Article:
Deciding to close the retail component of my studio has been the bittersweet, yet strangely courageous choice to simplify my life for the sake of my health and ultimately my artistic practice. Looking into the future, I believe my decision today will be the absolute best thing for my creative essence to flourish. The fact that this art work was born from that decision is the first beautiful bloom in what I hope will be the garden of my life’s most meaningful work. Though much of the symbolism carried in this diorama speaks to the facets of shame that I wrongly carried, more so it sings to the pivotal freedom and truth I have been gifted in a crystallizing exchange.
Psalm 46: 4-11 MSG | These verses have also felt like companions to this piece and this season of my life. God plants flowers and trees all over the earth and also bans war, destroys weapon. He is tender, nurturing, and protective as a provoked mother bear. As the nations rant, God is giant and steady. He is all the comforts of a safe-home, a haven for the weak. He nourishes us with the most tender beauty for our dangerous journey. Today, amidst the global pandemic of Covid-19, these words weave promise directly into the unknown. As we find ourselves in lock-down with uncertainty lurking, we are invited to be still and know there is protection and peace for us. Beauty and certainty are in the unseen. The end of violence is near. The trees will soon clap their hands. We are invited to rest.
“River fountains splash joy, cooling God’s city, this sacred haunt of the Most High. God lives here, the streets are safe, God at your service from crack of dawn. Godless nations rant and rave, kings and kingdoms threaten, but Earth does anything he says. Jacob-wrestling God fights for us, God of angel armies protects us. Attention, all! See the marvels of God! He plants flowers and trees all over the earth, Bans war from pole to pole, breaks all the weapons across his knee. “Step out of the traffic! Take a long, loving look at me, your High God, above politics, above everything.” Jacob-wrestling God fights for us, God of angel armies protects us.”
UWS | 125 years
Join the University of Wisconsin-Superior in celebrating their 125th year!
Group Alumni Show | Kruk Gallery
June 11, 2019 | 5-8 pm
I’m pleased to be showing my most recent sculptural work, featuring hand drawn plat maps of Duluth encased in encaustic – now artifacts. My artist statement considers this: Technology as Conquistador.
when we’re overthrown
please take directions
encaustic, hand-drawn plat map artifacts, found objects, dried botanicals, 23kt gold leaf
Hi, everyone! I’m currently preparing to host a thought-provoking, awakening conversation at my gallery. Studio Haiku is welcoming Libby John of the Art & Faith Conversations podcast for a live recording of “Life in Haiku.” With this podcast Libby will ask questions and explore the joys and challenges of how art and faith intersect in life as we talk about the art of haiku through interviews, stories and sharing experiences.
Update // We had a wonderful time together! It was a full house and much fun. This podcast is now up. Here’s a lovely description from the Art and Faith Conversations Episode Notes:
“This live podcast episode was recorded at Studio Haiku in Duluth, MN. My guest, Natalie Salminen Rude, is a visual artist who specializes in encaustic style painting and has also been practicing the art of haiku for several years. We talk in depth about the invitational nature of haiku that can lead us into conversations with our Creator. Natalie shares with us how it has informed and influenced her creativity and also shaped her prayer life. Haiku has shown Natalie the value of pausing and taking notice of the present, even when life feels chaotic or confusing. She shares tips on how to get started writing haiku and also shares several of her own in this episode.”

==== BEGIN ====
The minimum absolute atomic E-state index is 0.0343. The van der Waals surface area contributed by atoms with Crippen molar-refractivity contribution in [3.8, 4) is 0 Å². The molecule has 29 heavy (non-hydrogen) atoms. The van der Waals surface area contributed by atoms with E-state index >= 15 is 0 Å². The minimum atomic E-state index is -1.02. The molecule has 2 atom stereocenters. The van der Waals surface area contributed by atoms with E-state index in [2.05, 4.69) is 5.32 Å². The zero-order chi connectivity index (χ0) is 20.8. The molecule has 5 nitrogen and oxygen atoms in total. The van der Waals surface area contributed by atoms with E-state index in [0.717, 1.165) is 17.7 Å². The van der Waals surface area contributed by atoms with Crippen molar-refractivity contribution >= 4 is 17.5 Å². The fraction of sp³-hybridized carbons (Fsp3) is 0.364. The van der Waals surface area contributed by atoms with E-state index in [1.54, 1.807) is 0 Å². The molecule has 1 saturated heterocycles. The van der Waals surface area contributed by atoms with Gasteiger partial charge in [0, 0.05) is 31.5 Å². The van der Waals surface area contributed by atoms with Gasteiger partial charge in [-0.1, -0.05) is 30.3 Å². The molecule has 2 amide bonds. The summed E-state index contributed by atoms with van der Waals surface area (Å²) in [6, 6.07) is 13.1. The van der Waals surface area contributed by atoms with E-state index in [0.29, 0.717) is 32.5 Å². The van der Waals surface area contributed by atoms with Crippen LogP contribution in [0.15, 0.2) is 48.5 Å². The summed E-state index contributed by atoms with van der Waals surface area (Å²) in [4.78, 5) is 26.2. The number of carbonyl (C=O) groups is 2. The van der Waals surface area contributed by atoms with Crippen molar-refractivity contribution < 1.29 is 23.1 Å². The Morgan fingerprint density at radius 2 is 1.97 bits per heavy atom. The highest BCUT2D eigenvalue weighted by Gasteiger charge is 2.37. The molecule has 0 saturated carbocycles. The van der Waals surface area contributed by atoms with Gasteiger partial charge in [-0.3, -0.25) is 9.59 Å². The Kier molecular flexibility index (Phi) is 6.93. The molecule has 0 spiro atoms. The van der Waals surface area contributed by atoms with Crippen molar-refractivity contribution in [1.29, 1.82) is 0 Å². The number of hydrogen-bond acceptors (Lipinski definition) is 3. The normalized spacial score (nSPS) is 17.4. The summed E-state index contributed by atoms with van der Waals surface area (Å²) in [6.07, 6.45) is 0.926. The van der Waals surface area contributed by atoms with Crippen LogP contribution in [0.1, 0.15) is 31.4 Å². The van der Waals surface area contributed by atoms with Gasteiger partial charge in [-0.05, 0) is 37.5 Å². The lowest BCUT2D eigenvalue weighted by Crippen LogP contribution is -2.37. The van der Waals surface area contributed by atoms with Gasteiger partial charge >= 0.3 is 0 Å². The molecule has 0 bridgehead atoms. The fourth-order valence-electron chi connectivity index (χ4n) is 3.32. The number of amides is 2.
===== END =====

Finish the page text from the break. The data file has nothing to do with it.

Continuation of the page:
As the seasons change, so do we.
Spring arrives truly
Weak knee’d in their petal wake
Under lilac spell
Much is changing, altering, bending and arching toward the sun — both in nature and at Studio Haiku, which has now been open in Duluth, MN, for almost one and a half years! Much has taken place lately, and much is yet to come. Follow along on my Facebook page for events, Instagram for visual delights or subscribe to my new blog. I’m looking forward to writing more.
According to Kara Larson, editor of Make MN: “The Possibility Issue opens with a beautiful essay by Natalie Salminen Rude, a visual artist and poet based in Duluth, MN. By interweaving beauty, justice, and wonder into her creative work, Natalie paints primarily in oils and encaustic—an ancient medium that combines beeswax, pigment, resin, and heat. Working professionally in the arts since 2004, she maintains a studio, Studio Haiku, in Duluth’s Woodland neighborhood, teaches encaustic workshops both locally and internationally, exhibits, and facilitates discussions on spirituality and what it means to live as an artist within the context of commitment, family, and the humble rhythms of life.”
She goes on to say, “Natalie’s essay explores the notion of making space in our lives to foster creativity and connect us to our most creative selves. Her thoughtful words consider the incredibly relevant conversation of what rest and space means for us in a contemporary context. Natalie writes, “Research across fields continues to show us that when the mind is at rest, the mind is making connections. Innovation and discovery are at the mercy our of ability to simply sit, disengaged, unplugged, with distractions set aside. Not only is fostering this kind of space necessary for our creative fires to burn, it is the only way humanly forward.”
Studio Haiku is a stockist for Make MN Magazine. Stop by to pick up a copy of this beautiful, ad free quarterly publication highlighting creative culture and community in Minnesota.
Article + Video in the Duluth News Tribune // This November, I opened up Studio Haiku to Melinda Levine and Bob King from the Duluth News Tribune. They wrote a wonderful article on my work, and I’m so grateful for the opportunity. You can read it here.